Games 7 are a coin toss.
It’s a weird coin, and one side of it weighs a little bit more than the other, but with the amount of luck involved in a game with such small variance in player skill and such great variance in puck bounces, any single game can go to either team with pretty similar odds, such that a 60-40 line in the betting odds is near overwhelming. We look back on results and ascribe causal narratives, but many of those are post-hoc and perfunctory, not truly indicative of what happened on the ice.
As the San Jose Sharks prepare to host the Colorado Avalanche in the former team’s second Game 7 of this postseason, our boys are probably favored to win at home, perhaps even heavily so. That means little to us, though, and each time the Sharks roll the proverbial Game 7 dice, they tempt the hockey gods to punish them for their hubris.
In the playoffs, narrative reigns supreme, but it can’t take the throne from variance until after the deeds are done. I’ve built my shrine to those fickle bladed deities to whom the Sharks have already sacrificed so many teeth, join the cause.
What’s on tap
Dallas Stars at St. Louis Blues Game 7 (Series tied 3-3)
5 p.m. PT/8 p.m. ET on NBCSN, CBC, TVAS
There’s a lot to dig into as the Blues and Stars meet for their second round Game 7 for the second time in four years. The two teams have changed a lot since that meeting, which should be a boon for the Stars, who were shelled 6-1 in that deciding game of the 2016 Western Conference semifinal. While ancient history would appear to favor the Blues, who are 8-8 in Games 7 all time, but 4-2 at home, compared to Dallas’ 5-7 all time and 2-4 on the road, this year (stop me if you’ve heard this one before) is weird. The Blues hold just a 2-4 record at home this postseason, and have been buoyed by their excellent 5-1 road record.
For the Stars, the key to continuing their season lies with the success of the same person who brought them this far: Benjamin “been jammin’” Bishop himself. Bishop’s record in Games 7 over his career is a sterling 2-0 with zero (0) goals against. His two Game 7 shutouts both came in the 2015 playoffs as a member of the Tampa Bay Lightning (first round against the Detroit Red Wings, third round against the New York Rangers), and he stopped 53 shots over those two games. Further, Bishop has been a bounce back player in these playoffs, as he’s allowed two or fewer goals in every game immediately following one where he allowed three or more, like he did (sort of) in Game 6. Cards on the table: that figure is probably more a factor of regression to a very good mean than a psychological analysis of the player, but in this case, both predict similar results.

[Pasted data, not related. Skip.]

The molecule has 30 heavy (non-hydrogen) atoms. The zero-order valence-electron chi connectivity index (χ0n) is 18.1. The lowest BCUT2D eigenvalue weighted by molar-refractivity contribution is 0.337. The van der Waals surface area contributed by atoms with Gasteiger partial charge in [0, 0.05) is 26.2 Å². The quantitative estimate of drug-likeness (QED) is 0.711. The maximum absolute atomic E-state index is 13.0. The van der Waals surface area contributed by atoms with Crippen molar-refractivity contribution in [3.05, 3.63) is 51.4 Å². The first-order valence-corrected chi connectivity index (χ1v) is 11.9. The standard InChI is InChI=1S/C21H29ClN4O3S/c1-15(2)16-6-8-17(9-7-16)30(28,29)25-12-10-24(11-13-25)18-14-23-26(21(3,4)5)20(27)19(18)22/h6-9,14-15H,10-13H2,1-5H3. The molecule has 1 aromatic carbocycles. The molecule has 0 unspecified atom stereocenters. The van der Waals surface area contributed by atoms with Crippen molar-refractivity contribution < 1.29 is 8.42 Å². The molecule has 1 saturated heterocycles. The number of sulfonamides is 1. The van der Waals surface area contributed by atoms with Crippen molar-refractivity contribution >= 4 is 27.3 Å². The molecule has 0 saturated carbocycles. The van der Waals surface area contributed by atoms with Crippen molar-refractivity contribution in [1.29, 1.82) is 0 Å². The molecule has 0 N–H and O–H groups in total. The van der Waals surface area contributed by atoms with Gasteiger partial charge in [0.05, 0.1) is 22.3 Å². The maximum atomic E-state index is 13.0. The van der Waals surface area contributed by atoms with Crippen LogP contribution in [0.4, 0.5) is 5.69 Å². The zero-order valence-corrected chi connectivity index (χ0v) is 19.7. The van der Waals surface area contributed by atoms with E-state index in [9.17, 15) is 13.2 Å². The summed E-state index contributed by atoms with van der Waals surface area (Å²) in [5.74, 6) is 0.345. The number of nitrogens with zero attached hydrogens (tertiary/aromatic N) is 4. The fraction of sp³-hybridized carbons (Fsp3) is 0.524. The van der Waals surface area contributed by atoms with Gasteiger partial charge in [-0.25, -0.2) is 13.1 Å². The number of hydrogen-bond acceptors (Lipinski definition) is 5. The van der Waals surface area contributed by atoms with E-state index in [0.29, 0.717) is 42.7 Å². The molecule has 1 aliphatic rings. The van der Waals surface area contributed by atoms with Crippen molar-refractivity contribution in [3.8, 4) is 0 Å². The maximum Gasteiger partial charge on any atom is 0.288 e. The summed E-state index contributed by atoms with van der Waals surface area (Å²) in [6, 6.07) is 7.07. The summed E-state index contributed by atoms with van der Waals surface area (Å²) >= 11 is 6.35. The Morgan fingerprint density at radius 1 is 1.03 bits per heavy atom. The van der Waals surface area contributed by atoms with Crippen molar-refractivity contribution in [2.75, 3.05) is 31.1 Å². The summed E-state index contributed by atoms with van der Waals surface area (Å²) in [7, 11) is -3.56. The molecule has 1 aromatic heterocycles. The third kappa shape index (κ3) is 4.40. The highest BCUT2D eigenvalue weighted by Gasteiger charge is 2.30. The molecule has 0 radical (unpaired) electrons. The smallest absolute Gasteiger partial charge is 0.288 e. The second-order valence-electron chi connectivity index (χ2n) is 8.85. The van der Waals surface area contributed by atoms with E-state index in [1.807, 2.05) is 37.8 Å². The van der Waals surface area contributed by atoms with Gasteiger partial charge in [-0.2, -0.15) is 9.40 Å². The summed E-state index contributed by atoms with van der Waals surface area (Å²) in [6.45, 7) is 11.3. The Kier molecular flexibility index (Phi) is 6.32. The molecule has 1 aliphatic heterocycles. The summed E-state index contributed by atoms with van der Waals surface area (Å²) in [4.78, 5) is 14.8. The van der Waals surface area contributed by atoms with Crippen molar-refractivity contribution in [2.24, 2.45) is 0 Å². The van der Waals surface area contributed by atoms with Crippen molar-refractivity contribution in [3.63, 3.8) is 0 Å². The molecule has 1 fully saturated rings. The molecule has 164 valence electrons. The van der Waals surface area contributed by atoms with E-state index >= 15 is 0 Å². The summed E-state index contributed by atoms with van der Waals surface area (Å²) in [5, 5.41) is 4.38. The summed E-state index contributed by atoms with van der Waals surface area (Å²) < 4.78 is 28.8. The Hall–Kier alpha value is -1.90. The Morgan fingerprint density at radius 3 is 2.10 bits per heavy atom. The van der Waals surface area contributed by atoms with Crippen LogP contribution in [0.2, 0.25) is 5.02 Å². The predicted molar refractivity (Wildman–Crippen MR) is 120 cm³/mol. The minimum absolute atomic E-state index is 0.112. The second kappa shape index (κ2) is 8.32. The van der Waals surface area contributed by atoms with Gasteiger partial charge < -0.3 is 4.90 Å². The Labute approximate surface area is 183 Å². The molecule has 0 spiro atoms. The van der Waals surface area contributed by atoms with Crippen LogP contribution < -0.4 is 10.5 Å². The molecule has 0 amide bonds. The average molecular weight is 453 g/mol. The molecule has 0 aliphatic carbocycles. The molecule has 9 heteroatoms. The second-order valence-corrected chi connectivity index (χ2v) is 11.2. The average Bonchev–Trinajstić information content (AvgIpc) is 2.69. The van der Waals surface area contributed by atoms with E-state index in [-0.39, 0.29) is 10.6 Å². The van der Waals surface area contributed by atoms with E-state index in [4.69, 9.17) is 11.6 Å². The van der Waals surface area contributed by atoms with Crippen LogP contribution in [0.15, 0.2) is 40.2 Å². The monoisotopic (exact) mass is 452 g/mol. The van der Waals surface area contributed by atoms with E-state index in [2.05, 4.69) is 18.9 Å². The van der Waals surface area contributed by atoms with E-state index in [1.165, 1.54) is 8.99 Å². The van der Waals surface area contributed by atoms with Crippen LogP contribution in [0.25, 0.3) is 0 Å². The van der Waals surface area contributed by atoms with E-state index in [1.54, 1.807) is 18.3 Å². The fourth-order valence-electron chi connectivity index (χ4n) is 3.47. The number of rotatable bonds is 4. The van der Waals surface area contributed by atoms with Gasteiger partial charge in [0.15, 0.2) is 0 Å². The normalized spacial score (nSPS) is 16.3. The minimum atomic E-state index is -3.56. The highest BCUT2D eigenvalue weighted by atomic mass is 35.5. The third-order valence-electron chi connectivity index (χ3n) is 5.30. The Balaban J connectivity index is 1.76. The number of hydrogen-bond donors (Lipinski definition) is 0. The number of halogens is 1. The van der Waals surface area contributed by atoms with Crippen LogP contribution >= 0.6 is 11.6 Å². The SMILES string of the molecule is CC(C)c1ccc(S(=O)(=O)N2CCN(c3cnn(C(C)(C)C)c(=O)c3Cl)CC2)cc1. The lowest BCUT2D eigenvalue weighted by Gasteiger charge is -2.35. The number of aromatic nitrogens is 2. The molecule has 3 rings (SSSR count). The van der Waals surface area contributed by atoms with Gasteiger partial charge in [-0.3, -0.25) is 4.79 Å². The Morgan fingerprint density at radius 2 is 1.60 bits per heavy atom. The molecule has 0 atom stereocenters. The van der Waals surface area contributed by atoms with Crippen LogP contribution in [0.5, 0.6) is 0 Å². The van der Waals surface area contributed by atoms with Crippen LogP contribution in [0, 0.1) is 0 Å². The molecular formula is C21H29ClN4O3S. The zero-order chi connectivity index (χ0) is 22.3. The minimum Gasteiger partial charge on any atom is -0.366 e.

Jason Spezza: While Dallas’ stars have been doing a fair amount of heavy lifting, this round mostly belongs to depth players on both teams. Spezza is tied with rookie phenom and world famous anagram puzzle Roope Hintz (is it trizone hop? That doesn’t make sense ... zero point? No, too mean, also there’s an extra H ... poor zenith? I give up) leading the team with three goals each this series while Tyler Seguin, Jamie Benn, and Alexander Radulov have combined for four.
Colton Parayko: Where Dallas is relying on depth for offensive production, St. Louis is thriving with it. Ten players have scored this series, and none of them are named Ryan O’Reilly or Brayden Schenn. More than that, the Blues are getting scoring from the back end: St. Louis is third in defensive scoring with three goals and 29 points from the blue line (San Jose is first: eight goals and 33 points). Second among the Blues’ blue liners is Parayko, who made headlines the wrong way in Game 6 by trying to assassinate Bishop. Whether or not you think the following goal should have counted (nope), it did, and Parayko is just behind Alex Pietrangelo on the postseason box score with a goal and seven assists.
The Blues will be looking for another strong start like they showcased in Game 6. On Sunday, St. Louis recorded the first eight shots of the game, including their first goal just over a minute in. If Dallas can hold off their hosts’ initial flurry, and try to keep Bishop’s job from being too impossible, they may slay this second half dragon and doom the Blues to a 52nd year of Cup-less tragedy.